U.S. Rep. Martha Roby adopts Sen. Jeff Sessions' budget fight
U.S. Sen. Jeff Sessions' proposal to eliminate accounting gimmicks in the federal budget process has languished in the Senate since last year so today he encouraged a group of House Republican freshmen to take the lead.
The House version of the Honest Budget Act was introduced by U.S. Rep. Martha Roby, R-Montgomery.
"American deserves a government that shoots straight," said Roby at a Capitol Hill press conference with about 25 Republican House and Senate members.
The bills from Sessions and Roby accommodate different rules in the House and Senate, but they target the same accounting techniques that have been used by both parties over the years to make federal budget appear less costly. The legislation has been applauded by several government budget watchdog organizations.
In sum, the Honest Budget Act would: make it harder for Congress to pass appropriations bills before the budget is adopted; make it harder for Congress to declare something an emergency to justify extra spending; calculate the potential cost of government loan guarantee programs, not just the potential benefit; make it harder to claim budget savings by delaying certain spending for one year; bar Congress from counting unspent leftover funds as permission to spend the money elsewhere; reinstate a ban on giving advance funding to certain programs; make it harder to sidestep the rules requiring programs to stay within certain spending limits over five years; and count transfers from the general fund to the highway trust fund as extra costs, not neutral. It would also suspend the automatic pay raises that some federal employees receive that are not included in the current two-year pay freeze.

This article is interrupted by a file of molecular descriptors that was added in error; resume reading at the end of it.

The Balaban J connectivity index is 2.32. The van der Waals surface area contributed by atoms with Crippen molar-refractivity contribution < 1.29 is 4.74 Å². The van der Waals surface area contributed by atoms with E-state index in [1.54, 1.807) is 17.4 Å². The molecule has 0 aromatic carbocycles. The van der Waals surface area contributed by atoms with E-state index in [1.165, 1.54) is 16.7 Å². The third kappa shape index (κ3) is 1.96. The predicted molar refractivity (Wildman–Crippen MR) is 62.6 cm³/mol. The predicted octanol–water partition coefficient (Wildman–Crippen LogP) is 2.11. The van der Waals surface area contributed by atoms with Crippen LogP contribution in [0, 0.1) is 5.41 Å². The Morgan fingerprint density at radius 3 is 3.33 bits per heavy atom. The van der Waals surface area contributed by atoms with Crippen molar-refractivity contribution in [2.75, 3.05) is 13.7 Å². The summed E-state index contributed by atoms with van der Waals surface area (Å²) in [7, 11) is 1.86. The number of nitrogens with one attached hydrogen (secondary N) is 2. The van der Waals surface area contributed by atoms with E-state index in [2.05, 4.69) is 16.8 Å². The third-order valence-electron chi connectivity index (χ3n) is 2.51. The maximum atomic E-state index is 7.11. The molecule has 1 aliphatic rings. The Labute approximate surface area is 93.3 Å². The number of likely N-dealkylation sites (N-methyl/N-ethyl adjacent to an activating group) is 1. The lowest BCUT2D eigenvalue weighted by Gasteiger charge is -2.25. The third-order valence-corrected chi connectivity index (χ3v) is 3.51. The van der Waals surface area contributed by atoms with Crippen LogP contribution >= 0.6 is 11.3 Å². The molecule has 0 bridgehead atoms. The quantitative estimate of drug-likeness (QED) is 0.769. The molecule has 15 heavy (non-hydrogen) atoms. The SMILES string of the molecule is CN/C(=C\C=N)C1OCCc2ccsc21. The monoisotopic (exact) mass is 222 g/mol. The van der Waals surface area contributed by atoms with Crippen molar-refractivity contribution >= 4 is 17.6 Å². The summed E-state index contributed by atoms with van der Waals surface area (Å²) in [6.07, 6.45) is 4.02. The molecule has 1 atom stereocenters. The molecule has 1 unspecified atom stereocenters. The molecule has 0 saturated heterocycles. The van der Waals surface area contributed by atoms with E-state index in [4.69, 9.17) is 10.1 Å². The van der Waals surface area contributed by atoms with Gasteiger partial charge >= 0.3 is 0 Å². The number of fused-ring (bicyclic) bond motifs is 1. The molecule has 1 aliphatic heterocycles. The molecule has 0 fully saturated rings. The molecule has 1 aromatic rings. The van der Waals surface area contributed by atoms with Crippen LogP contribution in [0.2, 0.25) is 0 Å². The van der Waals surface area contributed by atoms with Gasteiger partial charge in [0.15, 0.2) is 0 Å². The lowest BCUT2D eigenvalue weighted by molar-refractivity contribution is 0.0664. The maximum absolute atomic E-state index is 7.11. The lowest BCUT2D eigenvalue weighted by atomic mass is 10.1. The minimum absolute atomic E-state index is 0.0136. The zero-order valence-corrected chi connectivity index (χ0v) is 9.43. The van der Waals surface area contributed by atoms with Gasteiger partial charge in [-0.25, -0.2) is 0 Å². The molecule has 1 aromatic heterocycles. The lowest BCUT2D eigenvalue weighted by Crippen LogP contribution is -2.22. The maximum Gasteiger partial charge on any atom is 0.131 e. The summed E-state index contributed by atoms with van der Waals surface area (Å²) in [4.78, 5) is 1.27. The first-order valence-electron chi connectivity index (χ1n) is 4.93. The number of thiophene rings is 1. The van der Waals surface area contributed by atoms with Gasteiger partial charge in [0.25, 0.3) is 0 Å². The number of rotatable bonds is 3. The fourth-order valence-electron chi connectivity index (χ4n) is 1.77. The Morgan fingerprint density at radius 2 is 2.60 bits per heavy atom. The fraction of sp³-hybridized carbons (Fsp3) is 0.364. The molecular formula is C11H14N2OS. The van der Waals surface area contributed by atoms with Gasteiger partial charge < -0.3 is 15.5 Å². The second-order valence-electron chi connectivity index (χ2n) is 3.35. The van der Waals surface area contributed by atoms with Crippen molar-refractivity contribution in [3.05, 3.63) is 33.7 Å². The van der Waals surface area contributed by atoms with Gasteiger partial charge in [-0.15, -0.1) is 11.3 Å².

Sessions' staff argues that had the rules been in effect since 2005, Congress would have spent $422 billion less. Members acknowledged that it would not eliminate the $15 trillion debt, but that it was a matter of integrity.
"This is not the answer to all of our problems, we know that," Roby said. "It's the tip of the iceberg, but sometimes the first step is the hardest."
Sessions bill was introduced in October but it has not been given a hearing in committee. There are no Democratic cosponsors of the House or Senate bill.
Rep. Mo Brooks, R-Huntsville, also attended the press conference with Roby and Sessions.
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